Gadget Spot: Husqvarna Automower

Staff Writer
Columbus Alive

Some gadgets just don't mix.

While I was at the Central Ohio Home & Garden Show last weekend (the show continues through Sunday at the Ohio Expo Center), I saw a pretty appealing gadget - the Husqvarna Automower. You can find models starting at $1,300 at In The Yard in Lewis Center, or click to

What's not to like about a robotic lawnmower?

I can imagine the conversation now - the female side of the Gadget Guy family asks, "Phil, didn't you say you were going to cut the grass?"

"Absolutely," I reply from my La-Z-Boy recliner. "The backyard is being mowed as we speak."

The Automower is the world's first fully robotic lawnmower. You simply lay a low-voltage guide wire under the ground to define the area you want cut, and this gadget does the rest on its own.

Should the mower hit a tree or another object blocking its path, it'll turn or back up and find an unimpeded route. As for safety, if the gadget is lifted off the ground or tips over, the blades automatically shut off.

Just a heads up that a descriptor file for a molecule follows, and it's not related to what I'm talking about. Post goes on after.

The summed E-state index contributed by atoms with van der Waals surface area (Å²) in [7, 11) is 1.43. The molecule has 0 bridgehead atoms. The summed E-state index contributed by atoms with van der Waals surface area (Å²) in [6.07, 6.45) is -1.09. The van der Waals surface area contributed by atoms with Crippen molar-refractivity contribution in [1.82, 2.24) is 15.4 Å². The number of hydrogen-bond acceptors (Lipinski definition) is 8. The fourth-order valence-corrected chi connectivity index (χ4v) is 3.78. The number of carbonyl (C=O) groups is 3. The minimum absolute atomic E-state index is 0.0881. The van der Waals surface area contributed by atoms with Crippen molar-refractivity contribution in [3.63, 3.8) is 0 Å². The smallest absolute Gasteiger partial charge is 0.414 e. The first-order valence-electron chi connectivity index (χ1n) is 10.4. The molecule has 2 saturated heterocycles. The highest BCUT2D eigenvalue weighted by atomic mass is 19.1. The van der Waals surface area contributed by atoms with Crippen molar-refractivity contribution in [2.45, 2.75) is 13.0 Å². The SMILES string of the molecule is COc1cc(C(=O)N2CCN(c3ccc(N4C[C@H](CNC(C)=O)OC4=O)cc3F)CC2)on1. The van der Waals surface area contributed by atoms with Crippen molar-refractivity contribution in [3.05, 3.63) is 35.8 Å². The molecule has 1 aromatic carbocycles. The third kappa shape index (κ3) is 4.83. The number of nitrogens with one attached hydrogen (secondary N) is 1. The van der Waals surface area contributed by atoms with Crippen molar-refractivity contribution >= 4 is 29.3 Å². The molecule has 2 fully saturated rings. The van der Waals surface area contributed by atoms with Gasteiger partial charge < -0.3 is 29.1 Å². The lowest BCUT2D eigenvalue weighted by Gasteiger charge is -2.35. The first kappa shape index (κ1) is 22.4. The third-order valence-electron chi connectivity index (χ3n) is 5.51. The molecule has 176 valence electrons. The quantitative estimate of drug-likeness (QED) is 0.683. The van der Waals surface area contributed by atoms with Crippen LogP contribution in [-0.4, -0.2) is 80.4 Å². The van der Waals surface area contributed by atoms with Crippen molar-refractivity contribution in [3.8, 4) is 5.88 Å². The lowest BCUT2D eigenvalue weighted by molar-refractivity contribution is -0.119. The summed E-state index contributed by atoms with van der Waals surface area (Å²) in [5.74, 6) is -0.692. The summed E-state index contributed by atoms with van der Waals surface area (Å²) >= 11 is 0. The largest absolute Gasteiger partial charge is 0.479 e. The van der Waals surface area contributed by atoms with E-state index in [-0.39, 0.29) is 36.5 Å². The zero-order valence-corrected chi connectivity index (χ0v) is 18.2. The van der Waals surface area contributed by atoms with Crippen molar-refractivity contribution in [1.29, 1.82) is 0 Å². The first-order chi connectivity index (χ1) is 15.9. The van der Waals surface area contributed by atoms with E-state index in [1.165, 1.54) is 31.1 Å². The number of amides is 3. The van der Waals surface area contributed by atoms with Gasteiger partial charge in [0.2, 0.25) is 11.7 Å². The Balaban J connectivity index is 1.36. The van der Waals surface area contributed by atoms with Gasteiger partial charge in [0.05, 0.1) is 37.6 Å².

Three razor blades cut the grass. As a robotic mower, it can cut the grass more often and produce shorter clippings that make for better fertilizer. The Automower wanders aimlessly around the lawn, but eventually tends all the grass within its boundaries. It can mow for 90 minutes before smartly finding its way back to its charging base, as needed.

There's no oil or gas to mess with. It works on hilly areas with grades of up to 35 percent. There's even a solar hybrid model, costing $3,000, that can cut for longer than 90 minutes aided by "sun power."

However, as I continued to roam the Home & Garden Show, I started to have second thoughts about the wisdom of my ever owning a robotic lawnmower.

After I came across the third booth showcasing those invisible fences that keep your dog in a defined area, like the ones we use for Chip the Gadget Dog, I couldn't help but continue to play out that conversation between me and Mrs. Gadget Guy.

"OK," she says, "if the Automower is cutting the grass out back, where'd you put the dog?"

At that point I awoke from my reverie, knowing this was one of those moments gadgets don't mix.

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